Ghana’s Inspector General of Police threatens to jam social media on election day

Inspector General of Police John Kudalor has threatened to shut off social media on the day of general elections in November this year. This, he reckons, would allow for a peaceful election. His statement shook the country’s media, the opposition party and most people whose jobs and daily endeavors relied on social media. Some civil society groups were also riled by the Inspector
General’s pronouncement. We do not know if the inspector general would be acting within his powers and rights as police chief. We do not know also if a state of emergency could be declared on the day of general elections to allow the inspector general to exercise ultra vires powers. He and his supporters refer to Uganda as an example where social media were shut down on the day of the country’s general elections. However,  the shut down and the conduct of the elections in Uganda was roundly condemned by the international observer groups. Is this the kind of reputation Ghana intends to cut for itself? As a democracy, Ghana has made a name for itself in Africa. The November elections would be just one of several that had been held since 1993. But the behavior of the Electoral Commission, particularly its current chairperson, Mrs. Charlotte Osei and the seeming collaboration with the ruling party and now  IGP Kudalor’s threats do not augur well for peace on that day. Ghana is neither Uganda nor any other African country for that matter, that its citizens could be easily pushed around with impunity. For the record, and/or as a reminder, Ghana was the first African country south of the Sahara to have fought for, and won political independence from tough and uncompromising colonial masters! No one, not even a sitting
democratic President can throw his or her weight around on people by virtue of the position he/she occupies. The IGP claims he would do what is best for security in the country. Shutting down social media is NOT the best way to ensure security of the country. It would attract unwanted and unwarranted international attention so much so that Mr. Kudalor would wished he never made that infamous decision!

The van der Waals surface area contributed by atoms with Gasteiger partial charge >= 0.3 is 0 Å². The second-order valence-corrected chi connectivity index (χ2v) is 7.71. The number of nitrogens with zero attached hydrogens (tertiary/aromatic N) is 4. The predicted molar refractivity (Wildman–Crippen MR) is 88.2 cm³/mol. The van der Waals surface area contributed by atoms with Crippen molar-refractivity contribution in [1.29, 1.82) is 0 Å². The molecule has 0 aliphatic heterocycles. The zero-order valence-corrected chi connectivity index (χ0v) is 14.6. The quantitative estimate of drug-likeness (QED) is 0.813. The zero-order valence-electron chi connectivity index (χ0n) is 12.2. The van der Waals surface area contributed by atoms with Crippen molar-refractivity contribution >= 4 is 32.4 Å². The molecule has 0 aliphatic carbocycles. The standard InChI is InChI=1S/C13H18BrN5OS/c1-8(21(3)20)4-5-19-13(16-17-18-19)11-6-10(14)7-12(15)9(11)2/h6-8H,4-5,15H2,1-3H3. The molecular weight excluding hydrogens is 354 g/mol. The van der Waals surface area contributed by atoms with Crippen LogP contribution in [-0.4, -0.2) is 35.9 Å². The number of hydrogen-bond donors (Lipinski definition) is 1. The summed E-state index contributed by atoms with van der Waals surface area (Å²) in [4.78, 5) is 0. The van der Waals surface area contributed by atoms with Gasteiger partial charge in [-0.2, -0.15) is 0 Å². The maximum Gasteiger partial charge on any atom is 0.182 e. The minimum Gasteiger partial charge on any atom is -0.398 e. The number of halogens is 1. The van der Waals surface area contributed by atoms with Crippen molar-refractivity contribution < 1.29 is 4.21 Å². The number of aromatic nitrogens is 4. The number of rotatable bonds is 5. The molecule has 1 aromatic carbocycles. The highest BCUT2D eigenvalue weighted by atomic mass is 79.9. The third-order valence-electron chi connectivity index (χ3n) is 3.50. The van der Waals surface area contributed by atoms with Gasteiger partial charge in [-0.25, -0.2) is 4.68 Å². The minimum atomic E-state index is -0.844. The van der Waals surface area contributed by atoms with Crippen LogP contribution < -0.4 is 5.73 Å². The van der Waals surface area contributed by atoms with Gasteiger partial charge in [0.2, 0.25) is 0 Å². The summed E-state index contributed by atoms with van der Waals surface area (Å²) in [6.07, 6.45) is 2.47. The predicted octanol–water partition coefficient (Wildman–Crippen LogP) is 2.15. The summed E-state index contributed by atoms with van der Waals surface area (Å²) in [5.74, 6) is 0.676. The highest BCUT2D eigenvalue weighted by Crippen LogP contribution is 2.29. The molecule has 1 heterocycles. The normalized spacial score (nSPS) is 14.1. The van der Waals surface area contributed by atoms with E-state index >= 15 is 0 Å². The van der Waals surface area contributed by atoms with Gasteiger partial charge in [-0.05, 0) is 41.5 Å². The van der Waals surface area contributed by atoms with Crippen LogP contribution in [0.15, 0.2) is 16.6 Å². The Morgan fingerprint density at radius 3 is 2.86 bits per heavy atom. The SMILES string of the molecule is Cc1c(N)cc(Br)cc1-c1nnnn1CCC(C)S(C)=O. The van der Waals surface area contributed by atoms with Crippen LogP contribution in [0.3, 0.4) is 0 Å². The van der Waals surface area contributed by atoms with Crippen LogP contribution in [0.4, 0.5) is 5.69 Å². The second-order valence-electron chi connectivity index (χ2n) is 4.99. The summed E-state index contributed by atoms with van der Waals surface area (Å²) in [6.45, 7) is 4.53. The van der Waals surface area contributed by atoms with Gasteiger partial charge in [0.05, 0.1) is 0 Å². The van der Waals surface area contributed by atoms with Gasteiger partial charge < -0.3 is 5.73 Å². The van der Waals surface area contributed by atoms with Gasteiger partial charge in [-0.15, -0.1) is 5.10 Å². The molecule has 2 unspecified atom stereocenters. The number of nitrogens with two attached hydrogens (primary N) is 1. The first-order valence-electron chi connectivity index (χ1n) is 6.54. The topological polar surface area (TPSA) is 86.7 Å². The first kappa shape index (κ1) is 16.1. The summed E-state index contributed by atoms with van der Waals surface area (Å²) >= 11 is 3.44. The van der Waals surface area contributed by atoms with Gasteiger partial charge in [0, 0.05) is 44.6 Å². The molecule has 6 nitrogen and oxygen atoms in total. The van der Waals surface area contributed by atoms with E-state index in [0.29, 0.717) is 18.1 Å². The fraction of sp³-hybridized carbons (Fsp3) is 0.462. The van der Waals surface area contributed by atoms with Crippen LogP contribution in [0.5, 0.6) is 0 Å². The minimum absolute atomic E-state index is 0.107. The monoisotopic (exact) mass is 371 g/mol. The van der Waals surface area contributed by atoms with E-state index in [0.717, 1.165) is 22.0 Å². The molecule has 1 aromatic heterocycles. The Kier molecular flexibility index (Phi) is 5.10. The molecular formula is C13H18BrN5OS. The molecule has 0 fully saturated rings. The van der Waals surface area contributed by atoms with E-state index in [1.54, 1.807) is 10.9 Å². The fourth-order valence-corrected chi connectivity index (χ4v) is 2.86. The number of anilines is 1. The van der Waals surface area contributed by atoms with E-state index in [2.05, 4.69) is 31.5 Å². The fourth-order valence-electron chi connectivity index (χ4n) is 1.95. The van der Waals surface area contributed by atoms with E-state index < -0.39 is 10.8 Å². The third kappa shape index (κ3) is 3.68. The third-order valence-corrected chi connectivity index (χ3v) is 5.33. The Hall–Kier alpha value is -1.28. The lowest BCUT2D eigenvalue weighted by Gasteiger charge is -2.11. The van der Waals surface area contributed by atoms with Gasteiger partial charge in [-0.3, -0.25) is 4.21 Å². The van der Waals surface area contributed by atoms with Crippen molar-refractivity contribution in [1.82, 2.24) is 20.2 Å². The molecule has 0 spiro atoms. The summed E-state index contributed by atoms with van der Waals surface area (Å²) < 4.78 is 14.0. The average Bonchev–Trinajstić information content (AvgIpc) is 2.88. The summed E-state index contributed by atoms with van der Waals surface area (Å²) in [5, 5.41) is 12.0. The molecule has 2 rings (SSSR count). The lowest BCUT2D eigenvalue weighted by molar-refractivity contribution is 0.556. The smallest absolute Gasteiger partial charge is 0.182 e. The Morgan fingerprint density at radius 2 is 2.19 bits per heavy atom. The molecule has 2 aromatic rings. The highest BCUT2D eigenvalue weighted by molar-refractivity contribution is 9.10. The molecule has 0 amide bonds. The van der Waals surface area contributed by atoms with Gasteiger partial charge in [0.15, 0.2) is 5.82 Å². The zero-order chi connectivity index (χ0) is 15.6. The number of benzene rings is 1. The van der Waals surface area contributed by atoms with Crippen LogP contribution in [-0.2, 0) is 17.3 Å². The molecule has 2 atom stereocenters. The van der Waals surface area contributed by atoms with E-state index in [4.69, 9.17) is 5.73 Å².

Many a country in Africa has ended up flaring into a civil war following such misuse of power. Ghana has so far been able to manage its internal security in a volatile region. La Cote d’Ivoire on its west had to endure a couple of years of civil war that almost divided the country. Through the deft and skillful political and economic politics of President Ouatarra, the country has returned to normal. Liberia and Sierra Leone for almost a generation had to endure insufferable carnage just because a few citizens took the law into their hands. And Ghana is certainly not immune from similar occurrences in future. Amandla appeals to all security agencies, including Mr. Kudalor’s police, to refrain from acts that could mar the elections in November. Elections are serious business and any attempt to revamp fairness for crude and biased refereeing and supervision portends danger that could be very difficult to contain. Social media have come to stay. Any attempt to jam them or shut them down will be tantamount to repression of press freedom. No!! Ghana is too democratic for that Mr. Kudalor.

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Posted by on Jun 17 2016. Filed under Editorial. You can follow any responses to this entry through the RSS 2.0. You can leave a response or trackback to this entry

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